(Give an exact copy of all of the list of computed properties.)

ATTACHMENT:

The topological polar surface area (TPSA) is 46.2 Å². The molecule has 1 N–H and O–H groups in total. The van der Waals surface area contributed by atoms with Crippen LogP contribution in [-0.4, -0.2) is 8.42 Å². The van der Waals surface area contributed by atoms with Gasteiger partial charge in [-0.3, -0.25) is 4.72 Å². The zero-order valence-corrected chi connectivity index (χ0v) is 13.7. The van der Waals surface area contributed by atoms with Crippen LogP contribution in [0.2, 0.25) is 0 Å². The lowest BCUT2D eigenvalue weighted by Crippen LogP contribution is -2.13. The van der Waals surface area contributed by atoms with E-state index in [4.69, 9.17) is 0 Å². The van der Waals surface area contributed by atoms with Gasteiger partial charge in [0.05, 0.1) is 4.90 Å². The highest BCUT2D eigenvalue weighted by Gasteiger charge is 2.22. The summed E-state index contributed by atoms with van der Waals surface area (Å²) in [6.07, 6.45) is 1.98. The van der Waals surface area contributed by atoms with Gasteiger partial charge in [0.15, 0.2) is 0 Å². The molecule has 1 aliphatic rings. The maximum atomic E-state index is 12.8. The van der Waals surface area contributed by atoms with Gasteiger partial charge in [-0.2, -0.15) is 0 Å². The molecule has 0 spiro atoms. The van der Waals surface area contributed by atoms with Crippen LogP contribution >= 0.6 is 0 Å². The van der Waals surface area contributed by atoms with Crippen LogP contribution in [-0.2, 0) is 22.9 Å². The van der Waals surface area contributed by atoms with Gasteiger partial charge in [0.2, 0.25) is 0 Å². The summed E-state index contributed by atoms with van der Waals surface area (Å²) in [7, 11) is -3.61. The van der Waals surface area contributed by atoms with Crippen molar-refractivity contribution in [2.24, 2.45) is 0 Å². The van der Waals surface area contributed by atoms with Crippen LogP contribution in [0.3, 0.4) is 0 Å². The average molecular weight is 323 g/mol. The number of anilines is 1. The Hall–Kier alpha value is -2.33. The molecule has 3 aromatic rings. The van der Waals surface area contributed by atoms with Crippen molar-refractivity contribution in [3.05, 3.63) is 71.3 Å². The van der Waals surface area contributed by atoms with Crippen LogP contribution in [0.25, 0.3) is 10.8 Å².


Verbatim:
The topological polar surface area (TPSA) is 46.2 Å². The molecule has 1 N–H and O–H groups in total. The van der Waals surface area contributed by atoms with Crippen LogP contribution in [-0.4, -0.2) is 8.42 Å². The van der Waals surface area contributed by atoms with Gasteiger partial charge in [-0.3, -0.25) is 4.72 Å². The zero-order valence-corrected chi connectivity index (χ0v) is 13.7. The van der Waals surface area contributed by atoms with Crippen LogP contribution in [0.2, 0.25) is 0 Å². The lowest BCUT2D eigenvalue weighted by Crippen LogP contribution is -2.13. The van der Waals surface area contributed by atoms with E-state index in [4.69, 9.17) is 0 Å². The van der Waals surface area contributed by atoms with Gasteiger partial charge in [0.05, 0.1) is 4.90 Å². The highest BCUT2D eigenvalue weighted by Gasteiger charge is 2.22. The summed E-state index contributed by atoms with van der Waals surface area (Å²) in [6.07, 6.45) is 1.98. The van der Waals surface area contributed by atoms with Gasteiger partial charge in [0.15, 0.2) is 0 Å². The molecule has 1 aliphatic rings. The maximum atomic E-state index is 12.8. The van der Waals surface area contributed by atoms with Gasteiger partial charge in [-0.2, -0.15) is 0 Å². The molecule has 0 spiro atoms. The van der Waals surface area contributed by atoms with Crippen LogP contribution >= 0.6 is 0 Å². The van der Waals surface area contributed by atoms with Crippen LogP contribution in [-0.2, 0) is 22.9 Å². The van der Waals surface area contributed by atoms with Gasteiger partial charge in [0.2, 0.25) is 0 Å². The summed E-state index contributed by atoms with van der Waals surface area (Å²) in [7, 11) is -3.61. The van der Waals surface area contributed by atoms with Crippen molar-refractivity contribution in [2.24, 2.45) is 0 Å². The van der Waals surface area contributed by atoms with Crippen LogP contribution in [0.3, 0.4) is 0 Å². The average molecular weight is 323 g/mol. The number of anilines is 1. The Hall–Kier alpha value is -2.33. The molecule has 3 aromatic rings. The van der Waals surface area contributed by atoms with Crippen molar-refractivity contribution in [3.05, 3.63) is 71.3 Å². The van der Waals surface area contributed by atoms with Crippen LogP contribution in [0.25, 0.3) is 10.8 Å².